On Tuesday, Instagram announced that they were introducing a number of strategies to support users who may be suffering from eating disorders and negative body image.
This will include the promotion of expert-backed resources when users search for content related to eating disorders. They will also expand their work with experts to help inform policies and collaborate with community leaders to “help them create and share positive, inspiring body image content,” according to a statement on their blog.
Instagram has already made certain changes with regard to potentially triggering content. Content about self-harm is blurred, and users are shown a general list of resources if they search for it.
When users now search for terms related to eating-disorders on the app, text appears reading:
‘When it comes to sensitive topics about body image, we want to support our community. We’ve gathered some resources that may be helpful.’
Users are then offered a blue ‘Get Resources’ button, or they can tap through to see the results of their search.
Tapping the Get Resources button leads you to a browser page with three suggestions, including ‘talk to a friend’, which suggests users call or message a trusted contact. Instagram has said that in the coming weeks, they will add the ability to directly message or call a friend from the resource page.
Next is ‘talk to a helpline volunteer’. Instagram has partnered with specific organisations in certain countries, including The Butterfly Foundation in Australia. Clicking through this sends you to five options, all direct links to The Butterfly Foundation, including calling, texting, emailing, or chatting online with a trained helper. There is also a link to all Australian helplines for general support, including Lifeline, beyondblue, headspace, and Kids Helpline.
The final options is ‘find ways to support yourself’. Clicking through sends users to a page with three tips, including ‘Resist the Pressure to Judge Yourself’, ‘Listen To Your Body’, and ‘Take Care of Yourself’.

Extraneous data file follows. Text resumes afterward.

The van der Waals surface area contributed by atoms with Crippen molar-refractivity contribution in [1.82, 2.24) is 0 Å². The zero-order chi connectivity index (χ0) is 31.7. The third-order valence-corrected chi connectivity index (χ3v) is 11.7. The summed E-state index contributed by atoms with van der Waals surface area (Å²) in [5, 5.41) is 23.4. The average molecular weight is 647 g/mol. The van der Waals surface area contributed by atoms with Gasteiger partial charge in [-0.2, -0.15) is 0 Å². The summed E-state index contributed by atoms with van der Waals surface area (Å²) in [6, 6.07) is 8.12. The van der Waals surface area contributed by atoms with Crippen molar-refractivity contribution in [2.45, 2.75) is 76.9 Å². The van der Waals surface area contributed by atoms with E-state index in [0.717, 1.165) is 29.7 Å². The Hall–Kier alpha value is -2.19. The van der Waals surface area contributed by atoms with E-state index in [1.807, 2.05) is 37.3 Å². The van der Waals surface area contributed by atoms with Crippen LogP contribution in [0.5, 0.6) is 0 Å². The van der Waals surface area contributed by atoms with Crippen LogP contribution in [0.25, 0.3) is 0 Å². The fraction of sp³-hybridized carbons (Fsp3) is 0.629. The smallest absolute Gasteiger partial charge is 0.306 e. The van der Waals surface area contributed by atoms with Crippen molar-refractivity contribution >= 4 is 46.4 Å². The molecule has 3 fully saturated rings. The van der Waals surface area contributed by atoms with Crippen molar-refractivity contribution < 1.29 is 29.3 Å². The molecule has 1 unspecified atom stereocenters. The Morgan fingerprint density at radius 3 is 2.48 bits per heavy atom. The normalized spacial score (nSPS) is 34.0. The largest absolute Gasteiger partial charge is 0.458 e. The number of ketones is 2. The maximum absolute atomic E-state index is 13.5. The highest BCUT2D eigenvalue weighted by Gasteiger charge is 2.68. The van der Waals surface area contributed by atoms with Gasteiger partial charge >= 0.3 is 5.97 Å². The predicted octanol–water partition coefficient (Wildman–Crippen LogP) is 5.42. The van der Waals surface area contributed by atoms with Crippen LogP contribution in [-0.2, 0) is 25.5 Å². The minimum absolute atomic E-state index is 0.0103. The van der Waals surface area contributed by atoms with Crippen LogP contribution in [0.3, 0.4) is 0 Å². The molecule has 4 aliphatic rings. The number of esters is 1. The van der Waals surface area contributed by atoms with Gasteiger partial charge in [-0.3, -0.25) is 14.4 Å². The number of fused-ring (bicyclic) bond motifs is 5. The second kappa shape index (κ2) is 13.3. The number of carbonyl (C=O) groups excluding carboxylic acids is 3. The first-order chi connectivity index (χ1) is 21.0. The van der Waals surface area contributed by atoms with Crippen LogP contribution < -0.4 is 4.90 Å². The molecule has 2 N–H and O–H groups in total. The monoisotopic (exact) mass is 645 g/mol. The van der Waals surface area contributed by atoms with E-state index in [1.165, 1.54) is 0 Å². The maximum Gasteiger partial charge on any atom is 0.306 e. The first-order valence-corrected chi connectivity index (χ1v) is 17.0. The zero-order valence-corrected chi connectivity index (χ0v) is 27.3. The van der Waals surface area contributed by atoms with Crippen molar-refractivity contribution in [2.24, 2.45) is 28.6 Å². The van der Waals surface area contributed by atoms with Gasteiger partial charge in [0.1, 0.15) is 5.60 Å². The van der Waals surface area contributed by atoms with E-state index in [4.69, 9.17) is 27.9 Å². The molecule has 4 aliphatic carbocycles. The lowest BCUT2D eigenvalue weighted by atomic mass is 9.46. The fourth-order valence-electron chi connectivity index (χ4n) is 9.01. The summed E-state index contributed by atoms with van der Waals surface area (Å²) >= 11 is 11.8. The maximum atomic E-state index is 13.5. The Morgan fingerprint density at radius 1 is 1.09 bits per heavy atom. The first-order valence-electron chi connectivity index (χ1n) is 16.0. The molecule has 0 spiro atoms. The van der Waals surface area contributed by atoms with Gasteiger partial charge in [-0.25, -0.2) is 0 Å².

The resources will also be surfaced if someone tries sharing the content.
Instagram has been criticised in the past for the prevalence of eating disorder-related content on the app.
A 2019 article by the BBC on the subject interviewed a number of experts, as well as people who had struggled with eating disorders. Dr Ysabel Gerrard, a lecturer in digital media and society at the University at Sheffield said, “I think there is still content on Instagram that should not be there,” despite the banning of certain hashtags by the platform in 2012.
One young woman told the publication that Instagram played a role in fuelling her illness. She said, “I’d just get all these suggestions for weight loss hashtags…it just made it easier and in a way…tempting to dip my foot back into the eating disorder world.”
The changes mirror other initiatives the platform has taken with regard to mental health.
In 2019, the platform began hiding likes for their Australian users. While users can click on their own posts to see how many people have liked them, they can no longer see how many likes other users received.
The platform described the decision as a movement to take the competition away from posting.
In Instagram’s statement about the new resources, they stated that “we’re hosting feedback sessions with community leaders and experts globally to learn more about emerging issues in the eating disorders space, and new approaches for offering support.”